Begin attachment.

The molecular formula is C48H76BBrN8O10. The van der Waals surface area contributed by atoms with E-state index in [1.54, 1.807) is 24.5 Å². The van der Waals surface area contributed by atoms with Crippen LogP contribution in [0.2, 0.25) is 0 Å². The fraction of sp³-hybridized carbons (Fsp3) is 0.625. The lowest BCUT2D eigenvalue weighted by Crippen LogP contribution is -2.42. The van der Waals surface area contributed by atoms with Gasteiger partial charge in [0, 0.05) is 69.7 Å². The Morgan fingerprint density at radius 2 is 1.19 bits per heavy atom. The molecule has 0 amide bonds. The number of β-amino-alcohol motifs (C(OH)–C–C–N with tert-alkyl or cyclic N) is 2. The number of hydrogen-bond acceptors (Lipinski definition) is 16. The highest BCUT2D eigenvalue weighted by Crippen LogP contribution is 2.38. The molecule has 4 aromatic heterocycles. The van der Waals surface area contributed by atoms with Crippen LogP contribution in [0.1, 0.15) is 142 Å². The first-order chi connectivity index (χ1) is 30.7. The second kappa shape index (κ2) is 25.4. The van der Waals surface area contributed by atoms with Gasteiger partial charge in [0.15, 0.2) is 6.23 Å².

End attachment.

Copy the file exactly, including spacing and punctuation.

The molecular formula is C48H76BBrN8O10. The van der Waals surface area contributed by atoms with E-state index in [1.54, 1.807) is 24.5 Å². The van der Waals surface area contributed by atoms with Crippen LogP contribution in [0.2, 0.25) is 0 Å². The fraction of sp³-hybridized carbons (Fsp3) is 0.625. The lowest BCUT2D eigenvalue weighted by Crippen LogP contribution is -2.42. The van der Waals surface area contributed by atoms with Gasteiger partial charge in [0, 0.05) is 69.7 Å². The Morgan fingerprint density at radius 2 is 1.19 bits per heavy atom. The molecule has 0 amide bonds. The number of β-amino-alcohol motifs (C(OH)–C–C–N with tert-alkyl or cyclic N) is 2. The number of hydrogen-bond acceptors (Lipinski definition) is 16. The highest BCUT2D eigenvalue weighted by Crippen LogP contribution is 2.38. The molecule has 4 aromatic heterocycles. The van der Waals surface area contributed by atoms with Crippen LogP contribution in [0.1, 0.15) is 142 Å². The first-order chi connectivity index (χ1) is 30.7. The second kappa shape index (κ2) is 25.4. The van der Waals surface area contributed by atoms with Gasteiger partial charge in [0.15, 0.2) is 6.23 Å².